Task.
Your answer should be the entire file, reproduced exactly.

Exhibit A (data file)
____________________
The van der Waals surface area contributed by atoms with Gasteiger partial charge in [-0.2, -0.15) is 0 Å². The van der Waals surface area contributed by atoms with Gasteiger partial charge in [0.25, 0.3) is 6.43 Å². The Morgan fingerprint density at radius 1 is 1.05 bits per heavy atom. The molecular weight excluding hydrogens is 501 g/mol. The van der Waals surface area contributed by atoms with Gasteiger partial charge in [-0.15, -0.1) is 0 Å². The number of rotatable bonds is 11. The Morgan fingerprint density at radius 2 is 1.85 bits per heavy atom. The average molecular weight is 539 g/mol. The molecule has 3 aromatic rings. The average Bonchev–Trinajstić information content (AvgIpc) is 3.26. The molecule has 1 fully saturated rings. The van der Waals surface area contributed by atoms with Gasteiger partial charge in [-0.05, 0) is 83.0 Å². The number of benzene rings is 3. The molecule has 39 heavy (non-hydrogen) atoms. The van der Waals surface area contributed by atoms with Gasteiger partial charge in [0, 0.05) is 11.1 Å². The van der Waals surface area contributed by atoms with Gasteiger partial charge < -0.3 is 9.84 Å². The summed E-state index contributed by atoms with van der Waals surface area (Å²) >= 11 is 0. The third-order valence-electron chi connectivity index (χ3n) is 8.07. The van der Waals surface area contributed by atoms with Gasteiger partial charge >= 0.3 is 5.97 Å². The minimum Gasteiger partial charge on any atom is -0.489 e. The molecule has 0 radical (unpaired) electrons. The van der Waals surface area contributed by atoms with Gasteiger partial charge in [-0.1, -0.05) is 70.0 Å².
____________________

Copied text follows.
The van der Waals surface area contributed by atoms with Gasteiger partial charge in [-0.2, -0.15) is 0 Å². The van der Waals surface area contributed by atoms with Gasteiger partial charge in [0.25, 0.3) is 6.43 Å². The Morgan fingerprint density at radius 1 is 1.05 bits per heavy atom. The molecular weight excluding hydrogens is 501 g/mol. The van der Waals surface area contributed by atoms with Gasteiger partial charge in [-0.15, -0.1) is 0 Å². The number of rotatable bonds is 11. The Morgan fingerprint density at radius 2 is 1.85 bits per heavy atom. The average molecular weight is 539 g/mol. The molecule has 3 aromatic rings. The average Bonchev–Trinajstić information content (AvgIpc) is 3.26. The molecule has 1 fully saturated rings. The van der Waals surface area contributed by atoms with Gasteiger partial charge in [-0.05, 0) is 83.0 Å². The number of benzene rings is 3. The molecule has 39 heavy (non-hydrogen) atoms. The van der Waals surface area contributed by atoms with Gasteiger partial charge in [0, 0.05) is 11.1 Å². The van der Waals surface area contributed by atoms with Gasteiger partial charge < -0.3 is 9.84 Å². The summed E-state index contributed by atoms with van der Waals surface area (Å²) >= 11 is 0. The third-order valence-electron chi connectivity index (χ3n) is 8.07. The van der Waals surface area contributed by atoms with Gasteiger partial charge >= 0.3 is 5.97 Å². The minimum Gasteiger partial charge on any atom is -0.489 e. The molecule has 0 radical (unpaired) electrons. The van der Waals surface area contributed by atoms with Gasteiger partial charge in [-0.1, -0.05) is 70.0 Å².